- A much larger leverage than simply donating money. Fund raising presentation case example: you use a unique skill you have, giving your pro-bono client the ability to raise a large amount of money, which in turn can be deployed for the good cause.
- These companies are a dream to work for as a presentation designer. The stories that they need to tell are so strong that your presentation is almost guaranteed to be a great success. Moreover, you will find that these pro-bono clients are more willing to push the boundaries of presentation design and try new techniques than your regular corporate clients.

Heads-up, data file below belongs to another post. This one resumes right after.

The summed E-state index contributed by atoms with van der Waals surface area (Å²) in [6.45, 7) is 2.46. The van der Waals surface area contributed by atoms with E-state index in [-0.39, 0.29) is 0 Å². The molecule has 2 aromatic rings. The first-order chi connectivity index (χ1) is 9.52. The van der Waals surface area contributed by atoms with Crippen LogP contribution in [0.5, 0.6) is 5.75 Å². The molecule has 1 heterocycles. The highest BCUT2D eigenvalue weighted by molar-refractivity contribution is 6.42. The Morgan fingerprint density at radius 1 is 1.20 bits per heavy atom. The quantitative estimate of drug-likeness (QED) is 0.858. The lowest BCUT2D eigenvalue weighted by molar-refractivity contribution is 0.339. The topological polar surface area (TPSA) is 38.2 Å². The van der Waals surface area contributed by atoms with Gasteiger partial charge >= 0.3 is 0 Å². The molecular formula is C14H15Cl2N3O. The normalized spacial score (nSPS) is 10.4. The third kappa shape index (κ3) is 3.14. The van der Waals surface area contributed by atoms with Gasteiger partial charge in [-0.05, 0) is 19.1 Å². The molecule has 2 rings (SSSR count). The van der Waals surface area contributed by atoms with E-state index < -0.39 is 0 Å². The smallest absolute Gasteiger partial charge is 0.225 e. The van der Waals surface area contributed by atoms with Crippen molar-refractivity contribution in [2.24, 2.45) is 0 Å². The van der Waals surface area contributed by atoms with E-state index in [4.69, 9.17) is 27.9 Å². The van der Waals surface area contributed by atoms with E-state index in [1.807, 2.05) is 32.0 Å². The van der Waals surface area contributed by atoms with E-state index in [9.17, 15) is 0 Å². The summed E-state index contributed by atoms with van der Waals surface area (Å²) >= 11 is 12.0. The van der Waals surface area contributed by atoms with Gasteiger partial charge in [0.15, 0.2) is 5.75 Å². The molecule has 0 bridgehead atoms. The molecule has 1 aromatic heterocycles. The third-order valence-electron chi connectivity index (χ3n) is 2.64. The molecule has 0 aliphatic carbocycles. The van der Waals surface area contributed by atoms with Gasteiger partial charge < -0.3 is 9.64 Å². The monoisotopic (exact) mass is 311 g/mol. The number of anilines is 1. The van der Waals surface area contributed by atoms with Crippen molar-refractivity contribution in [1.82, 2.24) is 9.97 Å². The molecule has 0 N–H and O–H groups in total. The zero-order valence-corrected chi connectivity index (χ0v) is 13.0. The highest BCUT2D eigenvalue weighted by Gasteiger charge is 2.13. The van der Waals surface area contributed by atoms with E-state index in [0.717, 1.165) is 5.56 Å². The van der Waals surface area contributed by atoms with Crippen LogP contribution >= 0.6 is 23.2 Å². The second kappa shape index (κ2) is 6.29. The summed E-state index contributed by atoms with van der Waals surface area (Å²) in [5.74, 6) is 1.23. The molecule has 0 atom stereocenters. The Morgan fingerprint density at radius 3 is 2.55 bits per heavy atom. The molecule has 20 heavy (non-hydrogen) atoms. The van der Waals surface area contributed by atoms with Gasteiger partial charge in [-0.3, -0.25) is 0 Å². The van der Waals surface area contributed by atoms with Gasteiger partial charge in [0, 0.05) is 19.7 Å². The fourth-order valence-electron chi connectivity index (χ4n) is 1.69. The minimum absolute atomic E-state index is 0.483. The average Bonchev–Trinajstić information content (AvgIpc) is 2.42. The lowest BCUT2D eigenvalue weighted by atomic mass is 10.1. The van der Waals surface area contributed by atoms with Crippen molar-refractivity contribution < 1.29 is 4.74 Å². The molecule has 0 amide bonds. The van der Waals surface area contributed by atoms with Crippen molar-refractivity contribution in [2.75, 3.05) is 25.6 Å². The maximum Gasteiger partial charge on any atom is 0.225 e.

Some guidelines for selecting your project:
- Pick a cause that you are really passionate about and believe in
- The best pro-bono clients will actually interview and test your skills as if this was a paid-for project. Don't be offended, it brings me to my next point:
- Treat the relationship with a pro-bono client as you would do with any other client: agree deliverables and deadlines, and meet them. Once you promise a presentation, these people need to rely on you. There is no room for "sorry, a paying client called me, you'll have to wait 2 weeks"
- Don't even think about pay back, putting a logo, a reference, etc. The cause should be your motivation. Chances are that if you did a great job, the word will spread and benefit you somehow in the medium term. But if it doesn't, that is fine too. If you feel the need to make a return-on-investment calculation, the pro-bono project is not the right thing for you